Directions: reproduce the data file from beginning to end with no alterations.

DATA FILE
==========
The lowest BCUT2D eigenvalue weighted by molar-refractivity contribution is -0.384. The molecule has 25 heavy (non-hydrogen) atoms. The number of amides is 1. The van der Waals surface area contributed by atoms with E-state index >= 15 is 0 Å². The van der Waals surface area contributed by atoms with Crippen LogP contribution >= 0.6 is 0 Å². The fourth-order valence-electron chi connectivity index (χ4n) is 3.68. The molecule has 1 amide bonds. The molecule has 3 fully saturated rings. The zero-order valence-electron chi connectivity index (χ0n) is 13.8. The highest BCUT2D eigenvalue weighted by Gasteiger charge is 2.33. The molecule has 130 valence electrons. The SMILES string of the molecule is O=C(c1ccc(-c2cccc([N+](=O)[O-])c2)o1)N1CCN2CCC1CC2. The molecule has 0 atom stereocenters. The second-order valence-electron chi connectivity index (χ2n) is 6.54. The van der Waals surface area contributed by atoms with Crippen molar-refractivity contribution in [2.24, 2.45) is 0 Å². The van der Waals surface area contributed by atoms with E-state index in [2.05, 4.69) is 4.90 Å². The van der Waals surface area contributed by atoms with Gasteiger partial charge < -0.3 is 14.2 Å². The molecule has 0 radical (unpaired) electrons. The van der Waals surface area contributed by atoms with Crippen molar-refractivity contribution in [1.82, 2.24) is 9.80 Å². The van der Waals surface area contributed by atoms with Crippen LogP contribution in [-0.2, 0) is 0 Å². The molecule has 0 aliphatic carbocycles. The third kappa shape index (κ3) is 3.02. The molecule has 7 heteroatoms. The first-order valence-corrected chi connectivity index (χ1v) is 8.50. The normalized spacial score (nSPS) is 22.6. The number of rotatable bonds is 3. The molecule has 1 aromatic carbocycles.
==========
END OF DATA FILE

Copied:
The lowest BCUT2D eigenvalue weighted by molar-refractivity contribution is -0.384. The molecule has 25 heavy (non-hydrogen) atoms. The number of amides is 1. The van der Waals surface area contributed by atoms with E-state index >= 15 is 0 Å². The van der Waals surface area contributed by atoms with Crippen LogP contribution >= 0.6 is 0 Å². The fourth-order valence-electron chi connectivity index (χ4n) is 3.68. The molecule has 1 amide bonds. The molecule has 3 fully saturated rings. The zero-order valence-electron chi connectivity index (χ0n) is 13.8. The highest BCUT2D eigenvalue weighted by Gasteiger charge is 2.33. The molecule has 130 valence electrons. The SMILES string of the molecule is O=C(c1ccc(-c2cccc([N+](=O)[O-])c2)o1)N1CCN2CCC1CC2. The molecule has 0 atom stereocenters. The second-order valence-electron chi connectivity index (χ2n) is 6.54. The van der Waals surface area contributed by atoms with Crippen molar-refractivity contribution in [2.24, 2.45) is 0 Å². The van der Waals surface area contributed by atoms with E-state index in [2.05, 4.69) is 4.90 Å². The van der Waals surface area contributed by atoms with Gasteiger partial charge < -0.3 is 14.2 Å². The molecule has 0 radical (unpaired) electrons. The van der Waals surface area contributed by atoms with Crippen molar-refractivity contribution in [1.82, 2.24) is 9.80 Å². The van der Waals surface area contributed by atoms with Crippen LogP contribution in [-0.2, 0) is 0 Å². The molecule has 0 aliphatic carbocycles. The third kappa shape index (κ3) is 3.02. The molecule has 7 heteroatoms. The first-order valence-corrected chi connectivity index (χ1v) is 8.50. The normalized spacial score (nSPS) is 22.6. The number of rotatable bonds is 3. The molecule has 1 aromatic carbocycles.